The National:

AT least two YouTube channels featuring pro-independence content have been disabled due to copyright strikes from the BBC.

Wings Over Scotland reported that its channel had been suspended with no warning and despite having no copyright strikes prior to this.

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Peter Curran also reported that his videos were being removed as a result of takedown requests by the BBC.

A Wings Over Scotland blog on the suspension said: "What appears to have happened is that the BBC has gone on a crusade against pro-independence sites, suddenly launching mass takedown demands.

"Our videos are all in full compliance with fair-use laws. You are absolutely allowed to record and reproduce clips for news-reporting and discussion purposes.

So we, and you, can only speculate as to why the BBC wants to close down pro-independence sites hosting clips of Unionist politicians – and the BBC itself – saying incriminating or embarrassing things."

Curran tweeted: "The #BBC has now ended my #YouTube_channel - or any YouTube channel by me (YT has also blocked my #MoriduraAlt channel, which has no political clips). This is UK's public broadcaster, in the name of #profit (ostensibly), claiming #copyright on news and the words of politicians.

"You'll never again be able to say "Missed that programme - but maybe #Moridura clipped it ...

"I await some indication of support from #SNP #MPs and #MSPS over the #BBC shutting down my YouTube channel by a sudden rash of #copyright_strikes. Many of them regularly used it over its 9-year life: some have gained a useful additional and extended life of clips from it.

"I've been meticulous in checking and acting to avoid copyright strikes after #STV hit me out of the blue with copyright strikes in Aug/Sept 2014. resulting in 6 month loss of privileges at a crucial time (indyref1). I have monitored and acted appropriately on all copyright claims.

"I'm in #Catch22 over #BBCcopyright_strikes on my YT channel. Since I can't access my channel, I can't verify or dispute the accuracy of the alleged breaches. To my knowledge and belief, I acted within the rules on all notifications from Google, never monetized, disabled embedding."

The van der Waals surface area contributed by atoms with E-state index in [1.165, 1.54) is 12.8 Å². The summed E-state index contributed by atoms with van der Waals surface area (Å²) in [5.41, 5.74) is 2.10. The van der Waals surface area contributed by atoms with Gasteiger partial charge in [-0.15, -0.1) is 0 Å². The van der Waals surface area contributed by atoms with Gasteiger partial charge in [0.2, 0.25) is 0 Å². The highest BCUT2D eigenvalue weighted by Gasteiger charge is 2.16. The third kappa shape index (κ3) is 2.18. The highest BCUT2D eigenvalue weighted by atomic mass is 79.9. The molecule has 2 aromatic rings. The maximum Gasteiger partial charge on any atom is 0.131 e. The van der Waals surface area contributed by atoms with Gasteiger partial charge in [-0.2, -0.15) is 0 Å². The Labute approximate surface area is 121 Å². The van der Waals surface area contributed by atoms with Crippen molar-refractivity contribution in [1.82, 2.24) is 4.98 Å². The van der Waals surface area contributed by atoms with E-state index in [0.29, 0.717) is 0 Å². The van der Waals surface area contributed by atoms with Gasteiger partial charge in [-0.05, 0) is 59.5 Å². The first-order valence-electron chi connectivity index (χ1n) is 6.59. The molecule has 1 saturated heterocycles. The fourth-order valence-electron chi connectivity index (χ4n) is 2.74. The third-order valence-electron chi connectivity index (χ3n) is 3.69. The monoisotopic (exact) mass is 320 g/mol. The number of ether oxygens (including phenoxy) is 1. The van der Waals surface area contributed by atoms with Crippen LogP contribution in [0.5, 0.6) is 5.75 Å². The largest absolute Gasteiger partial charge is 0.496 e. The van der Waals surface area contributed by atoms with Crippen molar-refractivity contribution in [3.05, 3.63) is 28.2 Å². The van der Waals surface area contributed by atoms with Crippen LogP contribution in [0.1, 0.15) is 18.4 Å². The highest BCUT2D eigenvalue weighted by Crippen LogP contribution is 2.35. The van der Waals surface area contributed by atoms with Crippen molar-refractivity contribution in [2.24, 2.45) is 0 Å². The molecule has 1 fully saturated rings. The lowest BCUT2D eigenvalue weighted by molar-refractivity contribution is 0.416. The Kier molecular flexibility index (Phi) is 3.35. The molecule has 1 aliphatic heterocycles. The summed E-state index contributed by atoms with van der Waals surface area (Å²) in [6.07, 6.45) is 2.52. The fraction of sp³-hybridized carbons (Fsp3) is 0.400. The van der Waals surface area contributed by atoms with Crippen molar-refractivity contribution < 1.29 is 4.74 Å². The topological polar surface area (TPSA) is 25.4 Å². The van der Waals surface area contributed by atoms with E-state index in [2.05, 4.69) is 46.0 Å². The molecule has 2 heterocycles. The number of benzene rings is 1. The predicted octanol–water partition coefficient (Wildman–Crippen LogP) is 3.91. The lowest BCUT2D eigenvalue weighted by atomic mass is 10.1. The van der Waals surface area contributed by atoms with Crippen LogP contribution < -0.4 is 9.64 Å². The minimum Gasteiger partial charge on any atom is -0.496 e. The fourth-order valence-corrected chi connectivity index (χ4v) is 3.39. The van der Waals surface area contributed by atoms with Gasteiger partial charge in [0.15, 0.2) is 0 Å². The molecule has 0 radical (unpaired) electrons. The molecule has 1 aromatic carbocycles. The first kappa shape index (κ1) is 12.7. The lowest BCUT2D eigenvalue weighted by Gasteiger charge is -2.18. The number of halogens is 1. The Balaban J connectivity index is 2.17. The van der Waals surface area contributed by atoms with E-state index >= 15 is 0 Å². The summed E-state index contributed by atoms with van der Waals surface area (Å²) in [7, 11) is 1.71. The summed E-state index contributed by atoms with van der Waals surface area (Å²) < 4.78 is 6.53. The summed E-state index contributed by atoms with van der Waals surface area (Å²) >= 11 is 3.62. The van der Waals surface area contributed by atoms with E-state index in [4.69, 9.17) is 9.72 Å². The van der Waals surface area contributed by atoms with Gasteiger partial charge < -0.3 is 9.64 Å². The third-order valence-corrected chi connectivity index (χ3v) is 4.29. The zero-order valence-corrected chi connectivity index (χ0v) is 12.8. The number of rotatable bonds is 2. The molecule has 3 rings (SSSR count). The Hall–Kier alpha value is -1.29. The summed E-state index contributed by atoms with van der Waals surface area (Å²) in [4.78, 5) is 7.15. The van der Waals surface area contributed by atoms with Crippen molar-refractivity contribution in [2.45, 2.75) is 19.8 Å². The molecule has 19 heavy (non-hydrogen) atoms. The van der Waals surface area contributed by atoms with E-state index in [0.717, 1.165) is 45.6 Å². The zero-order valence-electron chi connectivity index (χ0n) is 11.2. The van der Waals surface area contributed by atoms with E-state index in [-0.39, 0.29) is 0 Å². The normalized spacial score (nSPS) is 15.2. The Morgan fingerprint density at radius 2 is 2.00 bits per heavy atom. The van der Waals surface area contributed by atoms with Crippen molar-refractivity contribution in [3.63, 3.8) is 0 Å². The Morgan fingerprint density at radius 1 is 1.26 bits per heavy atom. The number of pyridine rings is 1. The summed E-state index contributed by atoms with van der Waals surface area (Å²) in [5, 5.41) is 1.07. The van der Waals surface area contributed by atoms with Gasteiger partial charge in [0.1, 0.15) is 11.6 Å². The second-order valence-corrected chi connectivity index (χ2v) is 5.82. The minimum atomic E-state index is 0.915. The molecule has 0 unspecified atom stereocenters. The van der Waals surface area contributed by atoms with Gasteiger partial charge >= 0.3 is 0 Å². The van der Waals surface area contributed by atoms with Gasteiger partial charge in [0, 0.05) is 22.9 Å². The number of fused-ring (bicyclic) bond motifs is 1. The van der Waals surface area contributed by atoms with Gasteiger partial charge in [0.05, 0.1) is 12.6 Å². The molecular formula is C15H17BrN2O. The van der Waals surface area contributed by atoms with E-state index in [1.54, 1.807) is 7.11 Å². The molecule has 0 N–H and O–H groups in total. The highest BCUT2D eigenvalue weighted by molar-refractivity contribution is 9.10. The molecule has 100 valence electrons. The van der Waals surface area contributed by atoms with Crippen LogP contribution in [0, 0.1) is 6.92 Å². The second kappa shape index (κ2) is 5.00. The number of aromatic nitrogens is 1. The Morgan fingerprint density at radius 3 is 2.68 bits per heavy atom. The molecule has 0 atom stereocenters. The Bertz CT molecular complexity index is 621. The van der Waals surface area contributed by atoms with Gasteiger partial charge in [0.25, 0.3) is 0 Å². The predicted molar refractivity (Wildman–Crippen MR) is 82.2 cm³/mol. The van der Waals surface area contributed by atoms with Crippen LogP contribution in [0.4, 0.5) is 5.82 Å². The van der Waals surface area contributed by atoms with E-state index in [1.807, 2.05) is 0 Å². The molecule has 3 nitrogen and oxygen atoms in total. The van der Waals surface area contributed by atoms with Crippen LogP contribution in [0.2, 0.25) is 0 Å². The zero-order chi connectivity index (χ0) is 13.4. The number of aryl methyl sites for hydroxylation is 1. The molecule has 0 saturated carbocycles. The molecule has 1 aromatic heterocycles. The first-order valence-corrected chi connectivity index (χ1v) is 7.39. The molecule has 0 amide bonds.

It is not yet clear how many other accounts have suffered the same fate.

On copyright strikes, YouTube say: "If you receive a copyright strike, that means that your video has been taken down from YouTube because a copyright owner has sent us a complete and valid legal request asking us to do so.

"When a copyright owner formally notifies us that you don't have their permission to post their content on the site, we take down your upload to comply with copyright law."

The BBC said: “Whenever we receive complaints about large volumes of our material being posted or used without authorisation we look to take action to protect our copyright. This action is normally limited to asking for individual videos to be removed and the BBC did not ask or demand for these whole channels to be taken down. That was a decision for YouTube alone.

"We act irrespective of the political views of the infringing YouTube channels and have taken action against the use of our material by individuals or organisations from across the political spectrum. There is a standard process in place if these channels wish to challenge the take down orders and we will consider any representations carefully.”